THYROIDITIS - Overview, Facts, Types and Symptoms, etc.


Thyroiditis may sound like one disease, but it is not. It is a heterogeneous group of things that share some stuff in common.  These diseases all involve inflammation of the thyroid. The treatments, causes, and symptoms are different. Aside from the inflammation of the thyroid, they also caused a perceived enlargement of the thyroid gland. This is usually felt on a physical exam. Most of them go through either hyperthyroid or hypothyroid stages. Significant expansions may cause dyspnea and dysphagia. These problems are more common among females.


Subacute Thyroiditis . It is a granulomatous giant cell-mediated inflammation of the thyroid, which is probably due to a viral infection. If the patient has pain, it is more than likely subacute thyroiditis. This pain radiates over the thyroid, around the neck, to the cervical spine of the jaw, down to upper arms. The thyroid is enlarged and firm. The symptoms may be unreliable early on; usually, the patient will start in a hyperthyroid like state, but you might not see signs. Eventually, the patient will go into a hypothyroid state. Laboratory examinations that can be done are ESR and TSH. ESR should be elevated that indicates that there is inflammation going on while TSH will help you determine what phase the patient is at. The differential here is with Graves Disease, where the period is going to persist. It is not going down into a new thyroid. Then to a hypothyroid stage, This disease also gives more pronounced symptoms and have exophthalmos, which is bulging of the eyes due to the inflammation of the ocular muscles.

Because it is self-limited, patients don’t need to take any significant interventions. Prednisone is usually taken for thyroid inflammation, and pain is treated with aspirin, while other symptoms are treated with propranolol. For hypothyroid cases, there is no need to replace the thyroid hormone because it will go away and be self-limited.

On the other hand, hyperthyroid symptoms can be problematic. This can lead to a fatal arrhythmia. 

Hashimoto’s thyroiditis. In the US, Hashimoto’s thyroiditis is the number one cause of hypothyroidism. This is a chronic autoimmune lymphocytic infiltration of the thyroid, which is going to be associated with specific antibodies and with other autoimmune disorders. The thyroiditis is Hashimoto’s painless and is an enlarged goiter, and It is not necessarily symmetric. The hypothyroid symptoms will tend to predominate. These symptoms include weight gain, depression, dry skin, loss of appetite, nail changes, and many more. It is very insidious. The way to diagnose this is TSH since it is hypothyroidism. This should be elevated while the T3 and T4 are low. The diagnosis can be corroborated by running titers associated with Hashimotos, which is an anti-thyroid peroxidase antibody and thyroglobulin antibody.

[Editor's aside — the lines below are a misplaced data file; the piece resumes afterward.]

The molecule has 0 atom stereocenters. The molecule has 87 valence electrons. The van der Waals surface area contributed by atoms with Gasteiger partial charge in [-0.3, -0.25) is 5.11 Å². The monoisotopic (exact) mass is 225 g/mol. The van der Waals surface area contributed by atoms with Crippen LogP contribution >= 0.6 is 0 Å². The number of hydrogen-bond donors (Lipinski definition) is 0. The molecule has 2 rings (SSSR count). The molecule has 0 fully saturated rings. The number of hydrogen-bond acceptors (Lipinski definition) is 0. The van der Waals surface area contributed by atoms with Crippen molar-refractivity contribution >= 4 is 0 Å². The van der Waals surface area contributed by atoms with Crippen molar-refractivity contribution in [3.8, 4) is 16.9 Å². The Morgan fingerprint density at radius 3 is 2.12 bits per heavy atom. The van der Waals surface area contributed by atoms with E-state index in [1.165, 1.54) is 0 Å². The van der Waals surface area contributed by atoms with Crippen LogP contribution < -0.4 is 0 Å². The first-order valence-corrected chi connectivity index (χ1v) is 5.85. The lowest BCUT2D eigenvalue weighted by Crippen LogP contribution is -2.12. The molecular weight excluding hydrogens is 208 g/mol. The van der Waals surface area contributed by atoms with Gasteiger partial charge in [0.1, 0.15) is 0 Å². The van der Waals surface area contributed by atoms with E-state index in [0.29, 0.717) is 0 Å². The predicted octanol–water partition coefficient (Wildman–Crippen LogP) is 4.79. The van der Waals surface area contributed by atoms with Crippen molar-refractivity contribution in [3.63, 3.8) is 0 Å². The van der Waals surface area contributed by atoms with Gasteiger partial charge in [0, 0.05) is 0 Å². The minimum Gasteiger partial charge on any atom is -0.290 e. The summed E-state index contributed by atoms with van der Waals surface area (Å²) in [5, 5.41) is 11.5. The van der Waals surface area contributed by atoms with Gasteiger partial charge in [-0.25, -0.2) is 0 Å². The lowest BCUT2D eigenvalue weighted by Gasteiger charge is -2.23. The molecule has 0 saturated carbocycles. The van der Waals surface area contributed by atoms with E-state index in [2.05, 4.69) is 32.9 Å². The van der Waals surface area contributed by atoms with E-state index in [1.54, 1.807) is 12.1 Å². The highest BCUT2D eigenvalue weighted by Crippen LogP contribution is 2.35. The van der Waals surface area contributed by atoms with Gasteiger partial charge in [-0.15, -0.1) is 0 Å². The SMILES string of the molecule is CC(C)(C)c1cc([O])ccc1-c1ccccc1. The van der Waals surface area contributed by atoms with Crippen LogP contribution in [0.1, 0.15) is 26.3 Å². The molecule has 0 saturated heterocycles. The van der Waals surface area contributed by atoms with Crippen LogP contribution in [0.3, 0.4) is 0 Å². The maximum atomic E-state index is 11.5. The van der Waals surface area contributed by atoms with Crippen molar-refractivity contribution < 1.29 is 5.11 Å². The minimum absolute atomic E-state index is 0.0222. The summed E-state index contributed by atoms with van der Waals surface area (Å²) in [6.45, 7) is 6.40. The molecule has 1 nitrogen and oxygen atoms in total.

Patients with Hashimoto’s should be checked often for nodules because they are at a higher risk of developing malignancy with their buds. So approximately 8% of nodules and patients with Hashimoto’s thyroiditis are malignant nodules.

Riedel’s Thyroiditis. This type of disease is sporadic, in which the thyroid becomes densely fibrotic. This fibrosis extends to other cervical structures such as the esophagus, trachea, musculature, and there may even be fibrosis in other parts of the body such as mediastinum and retroperitoneum. Riedel is most commonly associated with hypothyroidism. The presenting symptoms will be related to compression: dyspnea, dysphagia, tightness, neck pressure, hoarseness, and cough. The thyroid itself is painless and not comparable. The best diagnosis for Riedel’s thyroiditis is a surgical biopsy, which is the only way to differentiate it from the other types of thyroiditis. This will show proliferative fibrosis. The initial therapy for Riedel’s is prednisone. This will improve fibrosis. Hypothyroid is treated with levothyroxine.

Lymphocytic or Postpartum Thyroiditis. Lymphocytic infiltration in the thyroid results in a small painless goiter, and it is self-limited and has distinct phases such as hyperthyroid, transient euthyroid, hypothyroid, and euthyroid or recovered. Symptoms of the lymphocytic or postpartum thyroiditis may include small, painless goiter. There is no pain and symptoms depend on the stage of the disease. Often, a TSH and RAIU are needed for staging. These diagnoses will follow standard patterns like low TSH, low RAI uptake high TSH, low RAI uptake. To differentiate this from Graves, TSH should be small, and RAI is top in absorption. The treatment for this is only needed if pt goes into thyrotoxicosis, in which case the best initial therapy is beta-blocker propranolol.

Drug Infused Thyroiditis. This includes amiodarone for antiarrhythmic, lithium for a mood stabilizer, IFN-alfa for Hep B, Hep C and chemotherapeutic, and IL-2 for the chemotherapeutic and immune stimulator. 

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